Michael A. Jensen, MS,MI, CMI, MS, CMI, Cargill H. Alleyne, Jr., MD
Medical illustration is a fascinating but often misunderstood branch of art, and has remained that way through much of its history. And yet, medical illustration continues to be an essential and integral part of both medical education and of medical practice. Medical Illustrators are highly trained visual artists who communicate complex scientific ideas in a meaningful, aesthetic and understandable manner. They train, teach and educate all the various branches of medical professionals through their art. Arguably, the first medical illustrators were among the Renaissance artists of the 15th and 16th centuries, such as Leonardo da Vinci and Stefan van Calcar, who illustrated the first anatomy textbook, “de Humani Corporis Fabrica” by anatomist Andreas Vesalius (figure 1).
As anatomical understanding and medical education in the late 19th century accelerated, schools for the training of medical illustrators began to appear,withthe first school being established at Johns Hopkins School of Medicine in 1911 by Max Brödel (figure 2). Neurosurgeons such as Harvey Cushing (figure 3) were particularly interested in the contribution of medical art in their practice, and so many of the first modern illustrations created were related to neurosurgery. The friendship between Cushing, the father of American neurosurgery, and Brödel, the father of medical illustration, began at Johns Hopkins where Cushing would fastidiously illustrate each of his surgical cases once completed. The two remained lifelong friends and exchanged letters well into advanced age. Figure 4 shows a playful rendering of Brödel by Cushing.
Brödel (1870-1941) directed the medical illustration program at Johns Hopkins until his retirement in 1940. One of his protégés, Jack Wilson, was brought to the Medical College ofGeorgia (MCG) in April 1948 by President, Dr. G. Lombard Kelly, to illustrate for the faculty. More importantly, Mr. Wilson was also charged with developing an academic medical art program, similar to that at Johns Hopkins. Working with a second former Brödel student, Orville Parkes (Figure 5), Wilson developed a graduate curriculum which was approved in 1949. Parkes became the first director of the MCG Medical Illustration Graduate Program, and served from 1949 until his retirement in 1974. The first graduate of the program in 1951 was Robert C. Benassi, who for many years was the head of the Section of Medical Illustration at the Mayo Clinic.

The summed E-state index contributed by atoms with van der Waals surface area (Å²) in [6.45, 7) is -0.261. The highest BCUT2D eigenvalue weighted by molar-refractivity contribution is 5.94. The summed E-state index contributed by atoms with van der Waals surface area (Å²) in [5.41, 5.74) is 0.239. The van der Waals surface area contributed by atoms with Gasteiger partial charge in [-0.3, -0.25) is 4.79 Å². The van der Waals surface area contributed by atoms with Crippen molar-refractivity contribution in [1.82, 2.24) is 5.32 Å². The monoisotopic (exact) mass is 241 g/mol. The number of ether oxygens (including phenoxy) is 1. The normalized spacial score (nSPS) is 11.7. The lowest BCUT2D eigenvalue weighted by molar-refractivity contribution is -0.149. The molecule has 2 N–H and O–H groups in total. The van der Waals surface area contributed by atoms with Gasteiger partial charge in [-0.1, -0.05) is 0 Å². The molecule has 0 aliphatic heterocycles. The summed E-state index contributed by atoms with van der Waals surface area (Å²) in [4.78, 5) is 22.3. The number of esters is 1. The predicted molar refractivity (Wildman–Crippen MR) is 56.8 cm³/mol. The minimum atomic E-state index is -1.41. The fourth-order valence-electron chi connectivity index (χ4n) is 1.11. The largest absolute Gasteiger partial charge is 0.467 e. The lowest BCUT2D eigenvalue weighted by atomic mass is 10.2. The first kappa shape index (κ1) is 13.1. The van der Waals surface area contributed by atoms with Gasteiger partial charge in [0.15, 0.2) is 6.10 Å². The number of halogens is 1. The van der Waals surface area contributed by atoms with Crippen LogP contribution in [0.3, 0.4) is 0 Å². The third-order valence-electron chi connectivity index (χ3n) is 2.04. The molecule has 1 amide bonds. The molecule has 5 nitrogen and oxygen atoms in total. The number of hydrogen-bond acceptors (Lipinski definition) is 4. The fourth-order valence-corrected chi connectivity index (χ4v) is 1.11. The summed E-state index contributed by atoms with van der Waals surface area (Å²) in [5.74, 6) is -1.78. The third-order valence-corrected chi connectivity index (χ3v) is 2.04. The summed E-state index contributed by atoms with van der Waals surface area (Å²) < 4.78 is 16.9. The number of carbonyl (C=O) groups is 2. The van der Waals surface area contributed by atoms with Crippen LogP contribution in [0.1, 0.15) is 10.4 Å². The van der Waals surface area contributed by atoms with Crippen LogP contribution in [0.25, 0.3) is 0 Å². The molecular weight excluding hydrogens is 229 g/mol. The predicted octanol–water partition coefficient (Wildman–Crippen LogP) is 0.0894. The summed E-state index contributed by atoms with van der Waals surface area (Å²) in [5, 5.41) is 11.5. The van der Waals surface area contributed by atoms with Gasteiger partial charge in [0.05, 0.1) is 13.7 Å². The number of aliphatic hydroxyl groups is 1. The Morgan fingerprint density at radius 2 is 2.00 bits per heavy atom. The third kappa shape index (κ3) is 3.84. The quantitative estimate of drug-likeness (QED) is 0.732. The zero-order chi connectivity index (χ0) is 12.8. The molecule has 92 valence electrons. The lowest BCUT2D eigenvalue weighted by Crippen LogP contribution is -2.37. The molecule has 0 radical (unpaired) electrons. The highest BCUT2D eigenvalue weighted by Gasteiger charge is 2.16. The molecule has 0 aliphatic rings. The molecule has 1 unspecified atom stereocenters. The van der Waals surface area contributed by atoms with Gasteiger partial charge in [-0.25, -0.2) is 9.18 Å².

The Medical Illustration Graduate Program at MCG (now Augusta University) was the first accredited graduate program of its kind in the world. It has enjoyed uninterrupted accreditation since 1967, and this month, the program graduated its 373rd medical illustrator. In keeping with the relationship established by Dr. Cushing, many of these individuals have specialized in neurosurgical, neurological, and neuroanatomical illustration. In 1959, Dr. George C. Smith (the first Chief of the Division of Neurosurgery) hired program graduate Frances DeRoller as the first medical illustrator in the Division Neurosurgery, a position she helduntil her death in 1973. In the years following, an impressive list of some of the most successful medical illustrators in the business have worked at MCG Neurosurgery, including Octavia Garlington, David Mascaro, Milton Burroughs, Steve Harrison, Andrew E.B. Swift, Andrew J. Rekito and Michael A. Jensen. Currently, MCG/AU alumna Colby Polonsky adds her talents to this legacy, serving as medical illustrator for the Department of Neurosurgery. Examples of the art of some of these illustrators are seen in Figures 6-10.
As medical knowledge and surgical innovations improve the quality of life, medical illustrators will continue to play their part behind the scenes, documenting and elucidating that information through fascinating and authoritative imagery.